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ORIGINAL ARTICLE
Year : 2015  |  Volume : 18  |  Issue : 2  |  Page : 162-166
 

Factors delaying hospital arrival of patients with acute stroke


Department of Neurology, Malabar Institute of Medical Sciences, Calicut, Kerala, India

Date of Submission03-Nov-2014
Date of Decision28-Nov-2014
Date of Acceptance16-Dec-2014
Date of Web Publication8-May-2015

Correspondence Address:
V V Ashraf
Department of Neurology, Malabar Institute of Medical Sciences, Govindapuram, Calicut - 673 016, Kerala
India
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Source of Support: None, Conflict of Interest: None


DOI: 10.4103/0972-2327.150627

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   Abstract 

Background: Low rates of thrombolysis for ischemic stroke in India and other developing countries have been attributed to delays in presentation to the hospital. Materials and Methods: A prospective study was carried out during a 12-month period ending December 2012 in the department of Neurology, Malabar Institute of Medical Sciences, Kerala, India, to look for the factors contributing to delay in hospital arrival of patients with acute stroke. Patients and or their relatives were interviewed within 48 hours of admission using a structured questionnaire. Results: A total of 264 patients attending the emergency department were included. There were 170 men and 94 women. The mean age was 61.5 ± 12.4 years. A total of 67 (25%) patients presented within 4 hours of stroke onset. Factors associated with early arrival (multivariate logistic regression analysis) were distance 15 km or less from hospital (P 0.03, odds ratio (OR) 2.7), directly reaching the stroke department (P < 0.001, OR 9.7), history of coronary artery disease (P 0.001, OR 3.84), higher educational status (P 0.001, OR 3.7), and presence of hemiplegia (P 0.001, OR 5.5). Conclusions: We found a considerable delay in the early arrival of patients to our stroke department. Health promotion strategies to improve community awareness of early symptoms of stroke, education of local physicians about the importance of early referrals to the stroke centers, and wider availability and use of ambulance services are promising methods to help expedite presentation to hospital post stroke and thereby improve the management of stroke in India.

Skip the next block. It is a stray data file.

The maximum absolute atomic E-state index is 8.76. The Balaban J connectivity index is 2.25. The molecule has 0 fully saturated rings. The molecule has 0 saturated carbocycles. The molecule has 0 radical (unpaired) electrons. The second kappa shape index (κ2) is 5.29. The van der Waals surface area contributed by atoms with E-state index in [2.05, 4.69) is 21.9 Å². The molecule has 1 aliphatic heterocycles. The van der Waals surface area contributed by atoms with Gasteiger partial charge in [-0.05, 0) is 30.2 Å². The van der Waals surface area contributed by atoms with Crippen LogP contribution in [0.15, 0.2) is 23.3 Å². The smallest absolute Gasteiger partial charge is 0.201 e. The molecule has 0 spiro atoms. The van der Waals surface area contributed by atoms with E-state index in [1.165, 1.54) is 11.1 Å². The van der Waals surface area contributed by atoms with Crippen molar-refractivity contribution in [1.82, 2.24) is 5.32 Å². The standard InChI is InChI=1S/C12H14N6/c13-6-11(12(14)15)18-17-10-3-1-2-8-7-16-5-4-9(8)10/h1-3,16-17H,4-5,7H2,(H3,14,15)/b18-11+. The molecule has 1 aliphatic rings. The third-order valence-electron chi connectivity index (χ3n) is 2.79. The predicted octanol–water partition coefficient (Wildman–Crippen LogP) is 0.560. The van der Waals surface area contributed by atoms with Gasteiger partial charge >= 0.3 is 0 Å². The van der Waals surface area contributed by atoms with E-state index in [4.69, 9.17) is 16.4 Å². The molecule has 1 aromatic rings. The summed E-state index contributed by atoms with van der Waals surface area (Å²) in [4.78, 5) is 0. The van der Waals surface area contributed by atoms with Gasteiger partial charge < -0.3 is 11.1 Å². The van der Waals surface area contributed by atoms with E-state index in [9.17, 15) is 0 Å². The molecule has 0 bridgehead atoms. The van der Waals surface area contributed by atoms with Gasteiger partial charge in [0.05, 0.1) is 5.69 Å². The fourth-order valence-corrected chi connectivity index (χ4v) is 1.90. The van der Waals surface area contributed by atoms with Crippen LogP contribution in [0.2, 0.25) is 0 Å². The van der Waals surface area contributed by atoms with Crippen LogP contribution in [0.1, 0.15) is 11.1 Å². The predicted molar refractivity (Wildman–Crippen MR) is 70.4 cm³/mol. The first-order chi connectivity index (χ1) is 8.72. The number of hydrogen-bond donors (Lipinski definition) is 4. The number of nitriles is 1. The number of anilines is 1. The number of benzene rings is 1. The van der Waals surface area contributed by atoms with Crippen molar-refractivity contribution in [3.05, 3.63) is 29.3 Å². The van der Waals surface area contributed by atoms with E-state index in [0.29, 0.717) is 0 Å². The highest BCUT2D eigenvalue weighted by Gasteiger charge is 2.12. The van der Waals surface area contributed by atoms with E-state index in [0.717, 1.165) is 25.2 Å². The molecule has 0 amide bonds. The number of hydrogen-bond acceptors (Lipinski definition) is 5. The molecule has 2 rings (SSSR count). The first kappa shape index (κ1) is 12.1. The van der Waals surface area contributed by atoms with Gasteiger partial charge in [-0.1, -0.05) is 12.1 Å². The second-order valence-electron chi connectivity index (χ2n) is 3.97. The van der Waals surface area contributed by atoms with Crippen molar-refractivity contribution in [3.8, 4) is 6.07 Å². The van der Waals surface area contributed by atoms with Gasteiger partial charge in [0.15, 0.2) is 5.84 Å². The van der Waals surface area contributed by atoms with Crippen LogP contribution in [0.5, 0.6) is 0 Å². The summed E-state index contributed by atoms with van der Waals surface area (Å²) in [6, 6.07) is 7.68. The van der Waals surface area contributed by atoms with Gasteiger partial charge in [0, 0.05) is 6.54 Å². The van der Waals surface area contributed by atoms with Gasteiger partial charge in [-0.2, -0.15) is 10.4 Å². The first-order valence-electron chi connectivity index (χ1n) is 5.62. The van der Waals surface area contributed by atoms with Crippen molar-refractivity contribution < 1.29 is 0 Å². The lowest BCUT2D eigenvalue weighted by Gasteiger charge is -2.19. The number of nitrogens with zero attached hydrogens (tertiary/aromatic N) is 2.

Keywords: Acute stroke, India, pre-hospital delay, stroke onset


How to cite this article:
Ashraf V V, Maneesh M, Praveenkumar R, Saifudheen K, Girija A S. Factors delaying hospital arrival of patients with acute stroke. Ann Indian Acad Neurol 2015;18:162-6

How to cite this URL:
Ashraf V V, Maneesh M, Praveenkumar R, Saifudheen K, Girija A S. Factors delaying hospital arrival of patients with acute stroke. Ann Indian Acad Neurol [serial online] 2015 [cited 2019 Aug 24];18:162-6. Available from: http://www.annalsofian.org/text.asp?2015/18/2/162/150627



   Introduction Top